The Lawfare Podcast

The Supreme Court heard oral arguments Wednesday in Carpenter v. United States, a major Fourth Amendment case asking whether a warrant is necessary before law enforcement can obtain cell site data identifying a suspect phone's location from a service provider. Lawfare contributor and Fourth Amendment expert Orin Kerr discussed the case with Benjamin Wittes shortly after the argument.

Direct download: Orin_Kerr_mixdown_final_1.mp3
Category:general -- posted at: 3:11pm EDT

Putin’s government is often painted as an all powerful, centralized regime. But, in reality, it’s far from that: in Russia’s Far East, Moscow is either resented or disregarded by many, and the security services are the only agents fully loyal to Moscow. This week, special guest host Alina Polyakova interviewed Arkady Ostrovsky, the author of “The Invention of Russia: The Rise of Putin and the Age of Fake News” and the Russia and Eastern Europe editor at the Economist, on life Russia’s wild Far East, the tensions between the Kremlin and its far flung provinces, and what it all means for the limits of Putin’s power and his deepest fears. 

This is the second podcast in a new series with Alina Polyakova to shed light on Russian politics and society in an effort to understand the Kremlin’s intentions toward and engagement with the West.

Direct download: Edited_Final_Alina_Arkady_mixdown.mp3
Category:general -- posted at: 8:41am EDT

The relationship between Thomas Jefferson and John Adams largely shaped the course of the newly-formed United States of America. Historian Gordon Wood examined this relationship and its effect on America’s future in his new book “Friends Divided: John Adams and Thomas Jefferson." Last week, Benjamin Wittes interviewed Wood on his book to discuss the friendship and disagreements between Jefferson and Adams, America’s perilous position in the 1790s, and the ways in which the Founding Fathers forged the country’s national security policy.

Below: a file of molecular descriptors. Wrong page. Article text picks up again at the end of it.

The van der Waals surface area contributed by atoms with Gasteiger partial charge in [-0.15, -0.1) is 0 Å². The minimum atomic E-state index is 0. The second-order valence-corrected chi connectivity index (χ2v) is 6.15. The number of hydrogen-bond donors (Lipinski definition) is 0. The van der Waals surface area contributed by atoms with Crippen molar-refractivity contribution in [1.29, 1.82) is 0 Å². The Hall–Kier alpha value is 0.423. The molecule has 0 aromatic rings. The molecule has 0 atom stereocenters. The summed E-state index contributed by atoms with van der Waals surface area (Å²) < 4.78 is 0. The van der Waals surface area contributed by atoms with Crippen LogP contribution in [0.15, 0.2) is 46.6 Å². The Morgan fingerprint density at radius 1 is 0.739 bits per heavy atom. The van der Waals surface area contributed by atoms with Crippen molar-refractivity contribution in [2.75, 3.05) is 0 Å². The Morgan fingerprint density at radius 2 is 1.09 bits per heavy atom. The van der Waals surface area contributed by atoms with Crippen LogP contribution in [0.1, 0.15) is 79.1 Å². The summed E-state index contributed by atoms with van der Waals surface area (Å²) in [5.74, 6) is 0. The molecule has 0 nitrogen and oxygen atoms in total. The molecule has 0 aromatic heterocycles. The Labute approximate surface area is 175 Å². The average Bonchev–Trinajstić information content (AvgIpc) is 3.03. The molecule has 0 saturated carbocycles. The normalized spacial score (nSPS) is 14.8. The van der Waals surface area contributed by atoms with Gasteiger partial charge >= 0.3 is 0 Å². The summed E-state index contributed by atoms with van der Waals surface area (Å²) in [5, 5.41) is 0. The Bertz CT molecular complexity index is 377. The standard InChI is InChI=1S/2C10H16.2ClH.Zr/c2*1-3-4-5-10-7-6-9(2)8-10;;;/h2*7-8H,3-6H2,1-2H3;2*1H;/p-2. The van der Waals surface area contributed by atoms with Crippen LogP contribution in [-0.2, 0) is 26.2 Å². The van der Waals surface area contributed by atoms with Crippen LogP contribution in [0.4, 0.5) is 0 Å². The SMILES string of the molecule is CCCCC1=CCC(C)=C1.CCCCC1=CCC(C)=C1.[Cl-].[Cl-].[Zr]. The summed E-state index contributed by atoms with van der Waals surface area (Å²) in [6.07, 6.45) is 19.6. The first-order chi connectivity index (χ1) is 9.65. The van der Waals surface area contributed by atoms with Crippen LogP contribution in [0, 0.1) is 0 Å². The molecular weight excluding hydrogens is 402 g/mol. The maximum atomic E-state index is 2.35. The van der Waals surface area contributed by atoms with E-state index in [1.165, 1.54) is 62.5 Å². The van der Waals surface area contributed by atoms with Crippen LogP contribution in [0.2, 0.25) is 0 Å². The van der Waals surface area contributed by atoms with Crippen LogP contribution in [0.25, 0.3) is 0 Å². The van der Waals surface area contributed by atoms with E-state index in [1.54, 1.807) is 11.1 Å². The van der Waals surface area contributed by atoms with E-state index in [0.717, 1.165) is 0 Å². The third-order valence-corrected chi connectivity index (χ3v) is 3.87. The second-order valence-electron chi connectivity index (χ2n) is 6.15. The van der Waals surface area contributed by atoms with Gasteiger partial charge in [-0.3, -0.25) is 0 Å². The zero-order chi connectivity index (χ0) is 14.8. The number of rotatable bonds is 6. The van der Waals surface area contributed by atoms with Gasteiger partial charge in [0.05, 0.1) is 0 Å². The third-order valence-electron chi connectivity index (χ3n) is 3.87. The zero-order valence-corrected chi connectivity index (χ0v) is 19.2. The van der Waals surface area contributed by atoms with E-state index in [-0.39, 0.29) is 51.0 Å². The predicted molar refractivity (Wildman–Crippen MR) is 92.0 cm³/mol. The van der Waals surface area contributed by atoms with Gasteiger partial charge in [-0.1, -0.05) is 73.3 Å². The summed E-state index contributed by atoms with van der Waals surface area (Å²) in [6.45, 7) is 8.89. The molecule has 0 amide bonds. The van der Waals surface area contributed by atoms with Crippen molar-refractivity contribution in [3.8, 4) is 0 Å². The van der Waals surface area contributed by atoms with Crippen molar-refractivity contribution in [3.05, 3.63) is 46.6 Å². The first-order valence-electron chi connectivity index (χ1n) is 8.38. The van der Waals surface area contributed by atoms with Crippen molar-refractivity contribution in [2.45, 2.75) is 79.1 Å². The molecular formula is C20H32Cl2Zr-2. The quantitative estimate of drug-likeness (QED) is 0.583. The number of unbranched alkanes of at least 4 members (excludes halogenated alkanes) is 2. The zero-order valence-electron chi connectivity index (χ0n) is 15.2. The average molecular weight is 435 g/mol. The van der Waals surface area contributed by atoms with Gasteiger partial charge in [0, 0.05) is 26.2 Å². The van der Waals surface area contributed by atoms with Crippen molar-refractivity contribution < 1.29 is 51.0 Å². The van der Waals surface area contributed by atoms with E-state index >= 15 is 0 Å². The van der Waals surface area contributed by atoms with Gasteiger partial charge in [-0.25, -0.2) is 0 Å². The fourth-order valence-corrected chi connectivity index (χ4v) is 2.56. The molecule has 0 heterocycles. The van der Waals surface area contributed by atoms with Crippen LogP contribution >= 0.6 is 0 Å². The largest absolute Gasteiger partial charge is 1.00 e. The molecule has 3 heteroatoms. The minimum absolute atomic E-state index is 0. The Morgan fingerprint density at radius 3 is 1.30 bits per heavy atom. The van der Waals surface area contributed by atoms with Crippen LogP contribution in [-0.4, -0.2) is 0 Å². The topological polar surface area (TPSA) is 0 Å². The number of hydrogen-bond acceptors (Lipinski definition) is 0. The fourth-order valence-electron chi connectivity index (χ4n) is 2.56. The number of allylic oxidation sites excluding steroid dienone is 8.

Direct download: Gordon_Wood_final_mixdown.mp3
Category:general -- posted at: 5:43pm EDT

On Wednesday, Zimbabwe's military placed President Robert Mugabe under house arrest and took over state institutions in what is largely considered a military coup. Naunihal Singh, author of "Seizing Power: The Strategic Logic of Military Coups" and professor at the Naval War College, joined Benjamin Wittes for a lively discussion on current events in Zimbabwe and the nature of coups in general. They discussed the defining elements of a military coup and its modern history, the politics surrounding Zimbabwe's situation and much more. 

Direct download: Zimbabwe_Coup_mixdown_final.mp3
Category:general -- posted at: 1:30pm EDT

Discussion on impeachment has intensified since Donald Trump assumed office this January, but what do we know about impeachment’s constitutional design and history? Cass Sunstein, professor at Harvard Law School, recently wrote an accessible account of impeachment to separate myth from history. Last week, Benjamin Wittes interviewed Sunstein on his new book "Impeachment: A Citizen's Guide." They discussed the Framers’ intent behind impeachment, what “high crimes and misdemeanors” actually means, the appropriate situations for which impeachment is called, and much more.

Direct download: Cass_Sunstein_mixdown.mp3
Category:general -- posted at: 4:29pm EDT